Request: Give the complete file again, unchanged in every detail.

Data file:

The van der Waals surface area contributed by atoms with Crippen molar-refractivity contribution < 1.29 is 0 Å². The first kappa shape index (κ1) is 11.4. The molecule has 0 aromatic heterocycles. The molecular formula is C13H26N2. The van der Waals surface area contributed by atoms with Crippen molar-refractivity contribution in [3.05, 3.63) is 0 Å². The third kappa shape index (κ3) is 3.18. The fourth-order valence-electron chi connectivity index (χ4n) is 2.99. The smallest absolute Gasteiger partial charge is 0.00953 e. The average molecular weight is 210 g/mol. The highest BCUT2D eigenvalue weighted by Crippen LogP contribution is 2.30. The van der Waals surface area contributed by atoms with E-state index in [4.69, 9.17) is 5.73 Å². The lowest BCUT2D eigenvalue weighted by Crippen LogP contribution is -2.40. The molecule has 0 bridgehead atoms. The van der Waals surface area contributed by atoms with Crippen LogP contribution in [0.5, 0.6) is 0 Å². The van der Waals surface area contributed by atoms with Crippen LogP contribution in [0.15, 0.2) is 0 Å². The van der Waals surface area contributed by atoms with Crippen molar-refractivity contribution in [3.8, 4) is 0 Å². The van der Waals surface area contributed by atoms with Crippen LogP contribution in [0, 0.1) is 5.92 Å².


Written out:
The van der Waals surface area contributed by atoms with Crippen molar-refractivity contribution < 1.29 is 0 Å². The first kappa shape index (κ1) is 11.4. The molecule has 0 aromatic heterocycles. The molecular formula is C13H26N2. The van der Waals surface area contributed by atoms with Crippen molar-refractivity contribution in [3.05, 3.63) is 0 Å². The third kappa shape index (κ3) is 3.18. The fourth-order valence-electron chi connectivity index (χ4n) is 2.99. The smallest absolute Gasteiger partial charge is 0.00953 e. The average molecular weight is 210 g/mol. The highest BCUT2D eigenvalue weighted by Crippen LogP contribution is 2.30. The van der Waals surface area contributed by atoms with E-state index in [4.69, 9.17) is 5.73 Å². The lowest BCUT2D eigenvalue weighted by Crippen LogP contribution is -2.40. The molecule has 0 bridgehead atoms. The van der Waals surface area contributed by atoms with Crippen LogP contribution in [0.5, 0.6) is 0 Å². The van der Waals surface area contributed by atoms with Crippen LogP contribution in [0.15, 0.2) is 0 Å². The van der Waals surface area contributed by atoms with Crippen molar-refractivity contribution in [3.8, 4) is 0 Å². The van der Waals surface area contributed by atoms with Crippen LogP contribution in [0, 0.1) is 5.92 Å².